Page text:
Idea Management

    Have You Made the Creative Choice?

    GreggFraleyCasualv2smHave you made the Creative Choice?

    There is a ton of written material about creativity and innovation. I make an effort to keep up with the waves of literature — there’s a new methodology, a new process, fresh brain research, best practices, anti-best practices, etc. Some of this literature is quite good. There is also stuff about how creativity relates to mysticism and spirituality, also quite interesting. Finally there is also a good deal of useless, boring drivel that only reinforces unhelpful mythology about creativity. If you intend to be more creative and to use that capacity to innovate, I would encourage you to read widely and make your own judgments, but don’t get lost in all the words, don’t forget this:

    Creativity, the wellspring of innovation, starts with something very simple — a choice.

    Creativity is not something that happens to you. Or doesn’t happen to you! It may feel that way at times when your creativity doesn’t seem to be present. People over many years have bemoaned how elusive creativity seems to be, and term it a muse, an angel, a gift from God, etc. Creativity is indeed connected to spirituality. In my view it is part of the soul. So, I understand why people would connect it to things divine. And I understand it’s elusive nature, I don’t deny that.

    And…

    Creativity is Not a Muse, it’s a Choice.

    Thinking of creativity as a muse is like giving away the key to your own mind. When you make an active choice to be creative, your life changes. You open the door to your own creativity, you take back that idea engine between your ears. When you get up in the morning and look in the mirror and say “I’m creative” you’re choosing a path, and, you’re telling your brain how to behave. Good things flow from that choice. When you make that creative choice, creativity, over time, becomes something that’s part of your being, your personality, how you think and act — all you do. When you integrate it into your life and mind, elusive creativity shows up more often and stays longer. You’ll notice that good ideas will pop into your head more often. Over time people will notice and start calling you creative.

    It can change your life, and for the better.

    If you question your creativity “am I creative?” or even worse, say, “I’m not creative” your brain will listen. It will believe that you aren’t interested in the ideas it’s processing for you, and, won’t give them to you. You will process challenges with no energy or momentum. And, you’ll be living life tentatively, with fear, and with no confidence — and that’s no way to live. If creativity is a muse, you’ll have told it to go somewhere else. Belief in your own creativity is a self-fulfilling prophecy — as is the opposite belief! 

    If you think this way now, that you are not creative, remember: creativity is not just about artistic talent, at its root creativity is best defined as the human capability of solving problems. If you’ve ever solved a problem, you are creative. Humans are a successful animal because we are so adaptable. Problem solving is part of every human being’s chemistry.

    Creativity defined as artistic self-expression is one of the dominant myths about creativity. Many people believe that if they have no artistic talent they are not creative. This is just not so — but the belief inhibits. Another myth is the idea you need to be Einstein level brilliant. Not so, a high IQ is helpful but average people are also creative. Average  people can have amazing ideas. Again the belief that you must have a high IQ is inhibiting to more creative effectiveness. Toss that notion out!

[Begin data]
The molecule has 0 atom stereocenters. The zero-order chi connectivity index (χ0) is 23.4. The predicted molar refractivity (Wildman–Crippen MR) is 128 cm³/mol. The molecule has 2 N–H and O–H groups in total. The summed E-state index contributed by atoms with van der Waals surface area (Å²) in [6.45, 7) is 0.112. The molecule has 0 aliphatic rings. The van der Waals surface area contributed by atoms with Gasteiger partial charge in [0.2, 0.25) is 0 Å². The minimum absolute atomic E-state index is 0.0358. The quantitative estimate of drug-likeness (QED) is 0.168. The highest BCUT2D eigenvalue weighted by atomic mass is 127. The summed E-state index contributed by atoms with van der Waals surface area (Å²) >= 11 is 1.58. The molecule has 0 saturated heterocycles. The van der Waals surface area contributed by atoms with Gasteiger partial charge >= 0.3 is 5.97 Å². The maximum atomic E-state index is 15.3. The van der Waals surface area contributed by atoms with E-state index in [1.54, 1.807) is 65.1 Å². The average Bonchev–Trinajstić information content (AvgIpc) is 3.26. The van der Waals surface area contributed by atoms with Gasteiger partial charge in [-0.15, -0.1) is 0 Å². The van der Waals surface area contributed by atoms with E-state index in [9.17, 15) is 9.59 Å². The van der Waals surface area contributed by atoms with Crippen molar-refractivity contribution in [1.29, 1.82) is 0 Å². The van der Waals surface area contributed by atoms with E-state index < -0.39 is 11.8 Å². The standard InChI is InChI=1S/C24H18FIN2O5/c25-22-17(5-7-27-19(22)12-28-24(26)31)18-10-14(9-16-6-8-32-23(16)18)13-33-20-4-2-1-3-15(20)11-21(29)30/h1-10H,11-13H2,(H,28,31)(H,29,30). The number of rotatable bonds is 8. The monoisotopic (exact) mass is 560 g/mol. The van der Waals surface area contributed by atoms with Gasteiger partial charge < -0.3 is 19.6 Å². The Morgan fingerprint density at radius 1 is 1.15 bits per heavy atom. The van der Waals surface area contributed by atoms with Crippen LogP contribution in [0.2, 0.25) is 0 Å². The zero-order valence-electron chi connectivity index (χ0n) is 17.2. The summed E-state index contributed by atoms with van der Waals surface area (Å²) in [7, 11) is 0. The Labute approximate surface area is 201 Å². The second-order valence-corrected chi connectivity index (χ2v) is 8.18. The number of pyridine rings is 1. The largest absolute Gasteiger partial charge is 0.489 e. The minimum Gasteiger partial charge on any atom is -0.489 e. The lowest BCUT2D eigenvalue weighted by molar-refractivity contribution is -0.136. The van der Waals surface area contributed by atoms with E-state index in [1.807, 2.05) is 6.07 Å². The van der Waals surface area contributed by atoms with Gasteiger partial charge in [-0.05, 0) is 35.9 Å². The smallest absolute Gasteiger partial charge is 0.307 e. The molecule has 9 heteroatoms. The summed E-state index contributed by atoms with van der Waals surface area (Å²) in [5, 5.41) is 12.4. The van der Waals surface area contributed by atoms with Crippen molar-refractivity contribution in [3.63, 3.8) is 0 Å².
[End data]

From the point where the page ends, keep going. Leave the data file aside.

So, young people, old people — creative people — I urge you to make the active choice. Say it out loud. Write it down in your idea notebook (which you have with you at all times). Pick a time, every day, to remind yourself of your choice. Maybe it’s the morning mirror, maybe it’s an oak tree you pass, maybe it’s the door to your home, maybe it’s the first taste of coffee or tea. That’s your reminder moment, your re-choice moment. Pick your moment now.

    Try this for a month and see the difference in your creative results. I’d wish you luck, but when you make this choice you no longer need it. I’ll just say — happy trails to you, until we meet again.

    PS: If you want to start into more advanced practice, you might consider my book – Jack’s Notebook, a business novel about creative problem solving.

    PPS: If you liked this post or found it interesting, note that this concept is also a keynote speech I’ve given many times to corporate groups and associations, see: The Creative Choice.

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    The Year is Half Over, Where is Your Innovation?

    The Year is Half Over, Where is Your Innovation? Underway? Running like a Swiss Watch? Missing in Action? Innovation Peeps: The year is nearly half over. Okay, in a month it will be officially half over. I’m doing this with seven months left this year so that you might get a running start on an innovation initiative — an “FEI Cycle” that you can complete by year end. FEI stands for Front-End-of-Innovation. This is the perfect time to take a half-year checkpoint on your innovation efforts because there is still time to get some significant work done in 2014. On July 1, you’ll have six months left to get something done, or, complete something already underway. Consider the next thirty days your

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    Training is an Innovation Accelerant

    Creativity and innovation training is a highly effective accelerant for business results. When I step into a room to facilitate an innovation, strategy, or idea generation session I nearly always find a great deal of energy. What I also often find is inexperience — in the kind of thinking necessary to innovate. Successful managers and leaders are promoted up the ladder because of their great analytical thinking skills. Day to day, operationally, that’s what’s called for and that’s what’s rewarded. The bad news is the more imaginative and divergent thinking required at the front end of innovation is rarely used and almost never rewarded. That’s why those sessions often start with a great deal of pizazz but fade into lethargy